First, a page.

The scientists, from universities in Australia, Japan, Canada and the United States, including Arizona State University, show for the first time how “nature” and “nurture” interact to increase the severity and likelihood of developing birth defects, including abnormalities in the heart, kidneys, brain, limbs and cranio-facial regions (cleft palate).
They show how hypoxia, or a period of low oxygen during pregnancy, combined with a genetic risk factor of having only one functioning copy of a gene, dramatically increases the chances of a baby being born with congenital scoliosis, a malformation of the spine that affects about one in 1,000.
Sally Dunwoodie, head of the Embryology Laboratory at the Victor Chang Cardiac Research Institute in Sydney, Australia, a professor at the University of New South Wales and the senior author on the study, says the findings take us a step closer to understanding why some people in families develop diseases and others don’t, and, importantly, simple strategies that mothers could adopt to help prevent such defects occurring.
“We’ve long suspected that it is genes or our environment that cause birth defects, but up until now, the majority of these have been largely unknown,” says Dunwoodie. “This is the first time anyone in the world has shown that both ‘nature’ and ‘nurture’, in combination, are molecularly responsible for causing many birth defects.”
“This research is hugely exciting and will help us to genetically diagnose a whole range of birth defects, and give advice to women on how and when to avoid certain activities when pregnant,” says Dunwoodie. “We hope it will eventually lead to the development of therapeutics to stop these defects occurring in the first place.”
Hypoxia during pregnancy can be caused by a range of circumstances, including poorly controlled sugar levels in diabetics, smoking, high altitude, prescription and recreational drug use, anemia or a poorly functioning placenta.
“Just as genetic studies of selected families led to the discovery of genes causing breast cancer, this study of the genetics and development of congenital scoliosis will lead to breakthroughs in finding the factors that cause scoliosis, a disorder affecting up to 3 percent of the general population,” says co-author Kenro Kusumi, an associate professor in the School of Life Sciences, in ASU’s College of Liberal Arts and Sciences.
One of the largest genetic studies focused on congenital scoliosis was led by Kusumi’s group. Together with clinical collaborators in Philadelphia and Toronto, the group identified the first case of a patient with congenital scoliosis due to having a single defective copy of the HES7 gene. Previous studies in mice had established that disruptions in this gene could lead to spinal defects, and loss of both copies of this gene had been found in severe cases of spinal deformities. The type of defect found in the patient in the ASU study was shown by Dunwoodie’s group to clearly affect the ability of the protein to function normally. This finding meant that having just one, instead of two functioning copies of a known gene from either mother or father, was a major risk factor for causing the abnormal formation of vertebrae in embryonic development.
Dunwoodie’s group then went on to test the genetic risk factor in a mouse model combined with an environmental insult in the form of hypoxia. Surprisingly, they found a marked increase in spinal abnormalities in the offspring, when the mothers were exposed to just eight hours of low oxygen during an entire 21-day pregnancy.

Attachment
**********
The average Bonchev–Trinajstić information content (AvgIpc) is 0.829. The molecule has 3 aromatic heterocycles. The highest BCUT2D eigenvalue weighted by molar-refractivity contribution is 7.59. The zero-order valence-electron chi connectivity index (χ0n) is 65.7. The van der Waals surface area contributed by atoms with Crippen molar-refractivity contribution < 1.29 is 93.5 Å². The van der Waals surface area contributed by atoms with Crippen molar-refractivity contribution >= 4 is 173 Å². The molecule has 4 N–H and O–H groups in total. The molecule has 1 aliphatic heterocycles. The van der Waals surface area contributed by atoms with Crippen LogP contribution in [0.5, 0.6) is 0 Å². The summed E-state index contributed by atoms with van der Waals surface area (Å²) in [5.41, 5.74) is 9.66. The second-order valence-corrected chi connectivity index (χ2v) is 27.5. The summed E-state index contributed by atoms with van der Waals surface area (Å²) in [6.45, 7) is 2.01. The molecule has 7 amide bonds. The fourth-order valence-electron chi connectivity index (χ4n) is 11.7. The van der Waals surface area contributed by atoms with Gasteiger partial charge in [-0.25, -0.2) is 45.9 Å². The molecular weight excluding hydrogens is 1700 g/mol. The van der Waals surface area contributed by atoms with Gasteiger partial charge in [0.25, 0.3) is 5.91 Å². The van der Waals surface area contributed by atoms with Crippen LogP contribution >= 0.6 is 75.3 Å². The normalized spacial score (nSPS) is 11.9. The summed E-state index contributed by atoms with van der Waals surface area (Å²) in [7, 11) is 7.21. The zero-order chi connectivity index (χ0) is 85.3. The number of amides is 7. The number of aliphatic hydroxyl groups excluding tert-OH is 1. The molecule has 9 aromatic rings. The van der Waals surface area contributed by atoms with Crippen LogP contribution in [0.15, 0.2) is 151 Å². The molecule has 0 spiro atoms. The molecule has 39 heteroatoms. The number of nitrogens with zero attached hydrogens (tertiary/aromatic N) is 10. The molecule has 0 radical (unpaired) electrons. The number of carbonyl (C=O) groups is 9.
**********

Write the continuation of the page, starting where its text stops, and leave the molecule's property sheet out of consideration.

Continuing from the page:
“We found that the combination of the genetic risk as well as exposure to low oxygen, resulted in our subjects being up to 10 times more likely to develop congenital scoliosis, than those that only had the genetic risk factor,” says Dunwoodie.
“What this brief period of low oxygen essentially did was disrupt the pathway responsible for development of the spine, and we know that the same pathway is used in the development of limbs and many organs, including the heart, kidneys, brain and cranio-facial region,” adds Dunwoodie.
Bob Graham, a professor and executive director of the cardiac research institute, says around 25 percent of patients with congenital scoliosis also have some form of congenital heart defect, indicating that a single environmental ‘insult’ such as hypoxia, can potentially affect the development of more than one organ in the body.
“This study provides a new paradigm for the interaction between our genes and environment, and may account for a lot of diseases that we haven’t understood before, such as many different forms of congenital heart disease, and conditions like hair-lip or cleft palate,” says Graham.
Kusumi points to a recent genetic study of more than 50,000 identical twins that emphasizes the risk of developing disease arises from the environment acting together with a person’s unique genome. “For scoliosis, our study highlights how environmental conditions, such as lack of oxygen reaching the developing embryo, could interact uniquely with each individual’s genetic differences to increase the risk of birth defects,” said Kenro.
“It may not necessarily be a lack of oxygen that allows the underlying gene defect to be revealed, it could be a lot of other environmental factors, such as anemia or lack of folate. But the message is, if you have family history of disease or you know you have a defective gene, mums need to be extra careful during pregnancy,” adds Graham.
The team of researchers has begun working on similar studies in congenital heart defects, which affect about one in every 100 babies born worldwide every year.
This study was funded in part by the Australian National Health and Medical Research Council. Funding for Kusumi’s work comes from the Hitchins-Elion Fellowship of the Burroughs Wellcome Fund, Cervical Spine Research Society, Ethel Brown Foederer Fund for Excellence and Florence R.C. Murrary Fund.